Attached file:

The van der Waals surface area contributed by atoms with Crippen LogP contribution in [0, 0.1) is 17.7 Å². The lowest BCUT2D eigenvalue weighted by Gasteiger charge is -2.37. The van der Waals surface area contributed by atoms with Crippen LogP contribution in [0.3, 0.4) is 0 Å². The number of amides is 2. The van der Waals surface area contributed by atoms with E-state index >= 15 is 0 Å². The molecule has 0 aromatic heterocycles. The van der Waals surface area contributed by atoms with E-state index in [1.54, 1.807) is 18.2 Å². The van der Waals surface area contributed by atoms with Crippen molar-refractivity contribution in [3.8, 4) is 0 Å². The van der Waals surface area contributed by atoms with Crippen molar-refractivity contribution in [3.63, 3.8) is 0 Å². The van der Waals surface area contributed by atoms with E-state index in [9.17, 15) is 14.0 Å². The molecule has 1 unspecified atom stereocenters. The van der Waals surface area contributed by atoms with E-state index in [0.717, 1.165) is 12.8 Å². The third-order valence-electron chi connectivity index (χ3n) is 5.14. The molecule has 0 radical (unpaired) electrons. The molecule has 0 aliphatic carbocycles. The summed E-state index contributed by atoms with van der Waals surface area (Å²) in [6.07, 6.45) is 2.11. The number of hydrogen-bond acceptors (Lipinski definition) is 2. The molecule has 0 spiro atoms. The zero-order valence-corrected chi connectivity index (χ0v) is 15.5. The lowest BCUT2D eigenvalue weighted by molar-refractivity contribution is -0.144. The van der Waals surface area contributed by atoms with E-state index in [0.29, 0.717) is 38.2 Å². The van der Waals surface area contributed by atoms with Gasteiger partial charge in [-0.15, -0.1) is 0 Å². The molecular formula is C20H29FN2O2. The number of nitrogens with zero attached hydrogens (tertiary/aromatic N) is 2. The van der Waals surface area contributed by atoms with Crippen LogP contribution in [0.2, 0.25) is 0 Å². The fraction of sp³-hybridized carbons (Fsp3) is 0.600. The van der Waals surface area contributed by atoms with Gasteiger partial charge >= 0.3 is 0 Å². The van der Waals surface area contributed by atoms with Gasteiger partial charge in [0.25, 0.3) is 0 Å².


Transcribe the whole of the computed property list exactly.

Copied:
The van der Waals surface area contributed by atoms with Crippen LogP contribution in [0, 0.1) is 17.7 Å². The lowest BCUT2D eigenvalue weighted by Gasteiger charge is -2.37. The van der Waals surface area contributed by atoms with Crippen LogP contribution in [0.3, 0.4) is 0 Å². The number of amides is 2. The van der Waals surface area contributed by atoms with E-state index >= 15 is 0 Å². The molecule has 0 aromatic heterocycles. The van der Waals surface area contributed by atoms with E-state index in [1.54, 1.807) is 18.2 Å². The van der Waals surface area contributed by atoms with Crippen molar-refractivity contribution in [3.8, 4) is 0 Å². The van der Waals surface area contributed by atoms with Crippen molar-refractivity contribution in [3.63, 3.8) is 0 Å². The van der Waals surface area contributed by atoms with E-state index in [9.17, 15) is 14.0 Å². The molecule has 1 unspecified atom stereocenters. The van der Waals surface area contributed by atoms with E-state index in [0.717, 1.165) is 12.8 Å². The third-order valence-electron chi connectivity index (χ3n) is 5.14. The molecule has 0 radical (unpaired) electrons. The molecule has 0 aliphatic carbocycles. The summed E-state index contributed by atoms with van der Waals surface area (Å²) in [6.07, 6.45) is 2.11. The number of hydrogen-bond acceptors (Lipinski definition) is 2. The molecule has 0 spiro atoms. The zero-order valence-corrected chi connectivity index (χ0v) is 15.5. The lowest BCUT2D eigenvalue weighted by molar-refractivity contribution is -0.144. The van der Waals surface area contributed by atoms with E-state index in [0.29, 0.717) is 38.2 Å². The van der Waals surface area contributed by atoms with Gasteiger partial charge in [-0.15, -0.1) is 0 Å². The molecular formula is C20H29FN2O2. The number of nitrogens with zero attached hydrogens (tertiary/aromatic N) is 2. The van der Waals surface area contributed by atoms with Crippen LogP contribution in [0.2, 0.25) is 0 Å². The fraction of sp³-hybridized carbons (Fsp3) is 0.600. The van der Waals surface area contributed by atoms with Gasteiger partial charge >= 0.3 is 0 Å². The van der Waals surface area contributed by atoms with Gasteiger partial charge in [0.25, 0.3) is 0 Å².